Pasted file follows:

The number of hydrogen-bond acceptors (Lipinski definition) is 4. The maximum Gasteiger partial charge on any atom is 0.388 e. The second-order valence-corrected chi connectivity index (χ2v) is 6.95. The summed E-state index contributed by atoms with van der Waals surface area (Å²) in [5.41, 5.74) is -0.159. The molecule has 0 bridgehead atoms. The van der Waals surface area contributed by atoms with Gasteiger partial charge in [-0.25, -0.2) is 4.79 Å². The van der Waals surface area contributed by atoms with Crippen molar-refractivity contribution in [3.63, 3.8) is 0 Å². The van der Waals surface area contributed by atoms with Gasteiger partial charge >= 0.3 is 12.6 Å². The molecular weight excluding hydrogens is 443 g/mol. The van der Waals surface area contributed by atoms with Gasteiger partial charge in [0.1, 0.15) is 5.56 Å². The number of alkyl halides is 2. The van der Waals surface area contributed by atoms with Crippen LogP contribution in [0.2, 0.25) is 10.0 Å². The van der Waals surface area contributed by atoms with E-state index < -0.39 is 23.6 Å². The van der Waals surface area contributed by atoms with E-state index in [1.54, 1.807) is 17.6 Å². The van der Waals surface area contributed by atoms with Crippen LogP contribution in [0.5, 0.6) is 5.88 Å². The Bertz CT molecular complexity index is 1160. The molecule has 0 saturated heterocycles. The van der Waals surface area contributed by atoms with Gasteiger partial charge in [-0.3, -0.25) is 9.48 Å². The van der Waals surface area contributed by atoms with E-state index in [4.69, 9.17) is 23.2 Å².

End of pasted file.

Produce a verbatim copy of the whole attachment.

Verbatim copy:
The number of hydrogen-bond acceptors (Lipinski definition) is 4. The maximum Gasteiger partial charge on any atom is 0.388 e. The second-order valence-corrected chi connectivity index (χ2v) is 6.95. The summed E-state index contributed by atoms with van der Waals surface area (Å²) in [5.41, 5.74) is -0.159. The molecule has 0 bridgehead atoms. The van der Waals surface area contributed by atoms with Gasteiger partial charge in [-0.25, -0.2) is 4.79 Å². The van der Waals surface area contributed by atoms with Crippen molar-refractivity contribution in [3.63, 3.8) is 0 Å². The van der Waals surface area contributed by atoms with Gasteiger partial charge >= 0.3 is 12.6 Å². The molecular weight excluding hydrogens is 443 g/mol. The van der Waals surface area contributed by atoms with Gasteiger partial charge in [0.1, 0.15) is 5.56 Å². The number of alkyl halides is 2. The van der Waals surface area contributed by atoms with Crippen LogP contribution in [0.2, 0.25) is 10.0 Å². The van der Waals surface area contributed by atoms with E-state index < -0.39 is 23.6 Å². The van der Waals surface area contributed by atoms with E-state index in [1.54, 1.807) is 17.6 Å². The van der Waals surface area contributed by atoms with Crippen LogP contribution in [0.5, 0.6) is 5.88 Å². The Bertz CT molecular complexity index is 1160. The molecule has 0 saturated heterocycles. The van der Waals surface area contributed by atoms with Gasteiger partial charge in [-0.3, -0.25) is 9.48 Å². The van der Waals surface area contributed by atoms with E-state index in [4.69, 9.17) is 23.2 Å².